The Church’s year of prayer and worship ends with the Solemnity of Christ the King.
The great promise of God’s revelation as described in the Bible is that God would send a king who would establish a kingdom in which God’s law, that is, his justice would prevail throughout all of creation. Before this King and Kingdom, all the dark forces that oppose God, the powers of sin, death and the devil would fall and ultimately be defeated and the corruptions of evil that cause so much misery would be overcome.
The great king and kingdom of the Old Testament, that of King David and the Kingdom of the Israelites, was considered to be a foreshadowing of God’s king and God’s kingdom, but that king and kingdom went the way of all earthly things- corruption, decline and fall.
This left the Israelites longing for something more, for a king and kingdom greater than any that the world provides and promises.
The great revelation of Christ the Lord is that God himself becomes the King and establishes his Kingdom, a kingdom unlike the kingdoms of the world- this kingdom makes its appearance in the world in the Church, in saints and in sacraments, in self-sacrifice and in service. It is the revelation of Christ and his Kingdom that signals to us that God has come into the world to deal with all that opposes him- to offer forgiveness of sins, salvation from death and redemption from the devil.
His victory is revealed in the mysteries of his passion, death and resurrection and it is in the revelation of his resurrection that his disciples see that God and his Kingdom are now here, in this world, and we are now given the opportunity to live, not as slaves to sin, not in fear of death, and not in bondage to the devil, but as the children of God the King. But in this regard, we must make a decision…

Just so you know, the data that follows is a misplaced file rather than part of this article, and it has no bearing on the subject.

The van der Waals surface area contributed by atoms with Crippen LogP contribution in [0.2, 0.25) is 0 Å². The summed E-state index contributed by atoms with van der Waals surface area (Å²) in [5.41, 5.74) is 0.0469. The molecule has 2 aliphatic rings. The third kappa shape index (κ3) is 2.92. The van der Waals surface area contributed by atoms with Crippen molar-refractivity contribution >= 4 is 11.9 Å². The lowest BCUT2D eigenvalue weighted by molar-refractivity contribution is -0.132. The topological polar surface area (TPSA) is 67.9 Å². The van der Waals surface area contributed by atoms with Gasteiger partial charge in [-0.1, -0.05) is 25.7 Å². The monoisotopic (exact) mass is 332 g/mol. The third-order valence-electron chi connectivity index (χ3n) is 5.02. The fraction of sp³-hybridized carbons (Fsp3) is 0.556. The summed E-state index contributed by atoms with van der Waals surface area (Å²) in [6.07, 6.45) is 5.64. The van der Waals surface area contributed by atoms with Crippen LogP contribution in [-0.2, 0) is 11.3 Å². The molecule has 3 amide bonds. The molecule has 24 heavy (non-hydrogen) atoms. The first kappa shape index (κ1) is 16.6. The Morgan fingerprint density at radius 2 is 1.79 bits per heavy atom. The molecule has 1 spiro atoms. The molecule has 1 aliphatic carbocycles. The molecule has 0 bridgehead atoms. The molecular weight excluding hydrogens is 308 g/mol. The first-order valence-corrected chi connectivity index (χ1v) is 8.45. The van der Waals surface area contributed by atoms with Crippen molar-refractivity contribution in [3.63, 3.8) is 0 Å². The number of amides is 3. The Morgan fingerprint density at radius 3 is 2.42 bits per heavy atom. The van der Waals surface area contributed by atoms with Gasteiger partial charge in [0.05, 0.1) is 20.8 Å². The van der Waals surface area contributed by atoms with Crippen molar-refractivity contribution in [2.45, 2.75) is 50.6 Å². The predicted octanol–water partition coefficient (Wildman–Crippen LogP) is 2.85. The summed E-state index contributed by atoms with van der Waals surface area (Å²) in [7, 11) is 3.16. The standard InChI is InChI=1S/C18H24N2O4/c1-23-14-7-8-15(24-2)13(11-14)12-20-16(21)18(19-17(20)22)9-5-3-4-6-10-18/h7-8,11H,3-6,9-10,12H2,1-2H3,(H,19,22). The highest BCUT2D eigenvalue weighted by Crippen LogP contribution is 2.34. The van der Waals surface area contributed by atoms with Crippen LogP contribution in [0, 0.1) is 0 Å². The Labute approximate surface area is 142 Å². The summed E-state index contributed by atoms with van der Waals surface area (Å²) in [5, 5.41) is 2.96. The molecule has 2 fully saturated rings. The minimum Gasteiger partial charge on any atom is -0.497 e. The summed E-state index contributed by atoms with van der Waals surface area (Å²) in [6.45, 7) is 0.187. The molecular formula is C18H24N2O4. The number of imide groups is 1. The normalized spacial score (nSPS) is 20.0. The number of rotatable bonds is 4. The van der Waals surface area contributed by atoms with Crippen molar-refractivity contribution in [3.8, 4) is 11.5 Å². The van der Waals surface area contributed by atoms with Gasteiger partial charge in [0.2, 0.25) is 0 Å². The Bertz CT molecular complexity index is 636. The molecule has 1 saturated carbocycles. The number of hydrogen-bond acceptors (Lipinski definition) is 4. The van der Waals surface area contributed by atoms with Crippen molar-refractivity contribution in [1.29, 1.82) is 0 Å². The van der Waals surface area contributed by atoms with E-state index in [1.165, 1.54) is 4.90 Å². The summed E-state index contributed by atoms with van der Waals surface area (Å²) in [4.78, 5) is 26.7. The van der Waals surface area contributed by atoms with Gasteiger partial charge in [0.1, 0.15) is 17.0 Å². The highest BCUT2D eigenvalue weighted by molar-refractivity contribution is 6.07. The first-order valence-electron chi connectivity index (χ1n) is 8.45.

This decision is whether we are for or against Christ the King, and if we are for him, whether or not we are willing to live in the manner that he asks us to live. The way of life he gives us is not accepted in the abstract or as merely ideals or emotions, but in very real practices, in very real relationships and very real decisions.
This way of life is embedded and embodied concretely in the Church.
Living for or against the Church is an extension of our decision for or against Christ. What Christ offers to us is not a matter for debate, but a matter for our decision. And in terms of Christ and the Church, you can’t have one without the other- you can’t have the King without also having his Kingdom.
St. Ignatius of Loyola put this all succinctly and starkly in his Spiritual Exercises as a decision for Christ or the devil. You can’t serve both you will either love one or hate the other. All Christians are faced with this decision and while many will postpone or try to evade it, you can’t postpone or evade your decision for Christ indefinitely. Not to decide is to have made your decision and it means your decision is no.
On this, the last day of the Church’s year of praise and worship, we are reminded that Christ is our King, and if we truly accept him as such, we have a life changing decision that we have to make.
Christ the King chooses us (this is his decision) but will we choose him?
Christ offers us his Kingdom, but are we willing to accept responsibility for it, or will we choose instead to languish in fallen kingdoms of our own making…
Not to decide is to decide.
Now is the moment of decision.